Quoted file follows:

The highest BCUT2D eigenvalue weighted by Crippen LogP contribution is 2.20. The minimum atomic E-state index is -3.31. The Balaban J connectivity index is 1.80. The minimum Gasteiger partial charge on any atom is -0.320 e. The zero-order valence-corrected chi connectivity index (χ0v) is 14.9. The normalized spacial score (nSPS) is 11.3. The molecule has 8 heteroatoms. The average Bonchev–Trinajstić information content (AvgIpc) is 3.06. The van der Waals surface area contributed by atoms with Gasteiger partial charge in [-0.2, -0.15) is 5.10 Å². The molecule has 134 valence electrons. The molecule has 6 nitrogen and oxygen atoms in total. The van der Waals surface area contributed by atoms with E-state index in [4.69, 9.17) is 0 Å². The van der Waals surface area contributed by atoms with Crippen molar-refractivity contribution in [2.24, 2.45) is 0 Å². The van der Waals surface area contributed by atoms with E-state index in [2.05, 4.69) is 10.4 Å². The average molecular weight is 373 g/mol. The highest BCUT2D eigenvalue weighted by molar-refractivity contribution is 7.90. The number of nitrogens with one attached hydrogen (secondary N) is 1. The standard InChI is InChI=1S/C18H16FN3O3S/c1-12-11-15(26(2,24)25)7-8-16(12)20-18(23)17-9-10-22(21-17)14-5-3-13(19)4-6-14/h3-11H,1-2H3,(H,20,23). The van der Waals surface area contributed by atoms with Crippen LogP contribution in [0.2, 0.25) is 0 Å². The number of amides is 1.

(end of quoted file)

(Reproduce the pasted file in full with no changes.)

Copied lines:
The highest BCUT2D eigenvalue weighted by Crippen LogP contribution is 2.20. The minimum atomic E-state index is -3.31. The Balaban J connectivity index is 1.80. The minimum Gasteiger partial charge on any atom is -0.320 e. The zero-order valence-corrected chi connectivity index (χ0v) is 14.9. The normalized spacial score (nSPS) is 11.3. The molecule has 8 heteroatoms. The average Bonchev–Trinajstić information content (AvgIpc) is 3.06. The van der Waals surface area contributed by atoms with Gasteiger partial charge in [-0.2, -0.15) is 5.10 Å². The molecule has 134 valence electrons. The molecule has 6 nitrogen and oxygen atoms in total. The van der Waals surface area contributed by atoms with E-state index in [4.69, 9.17) is 0 Å². The van der Waals surface area contributed by atoms with Crippen molar-refractivity contribution in [2.24, 2.45) is 0 Å². The van der Waals surface area contributed by atoms with E-state index in [2.05, 4.69) is 10.4 Å². The average molecular weight is 373 g/mol. The highest BCUT2D eigenvalue weighted by molar-refractivity contribution is 7.90. The number of nitrogens with one attached hydrogen (secondary N) is 1. The standard InChI is InChI=1S/C18H16FN3O3S/c1-12-11-15(26(2,24)25)7-8-16(12)20-18(23)17-9-10-22(21-17)14-5-3-13(19)4-6-14/h3-11H,1-2H3,(H,20,23). The van der Waals surface area contributed by atoms with Crippen LogP contribution in [0.2, 0.25) is 0 Å². The number of amides is 1.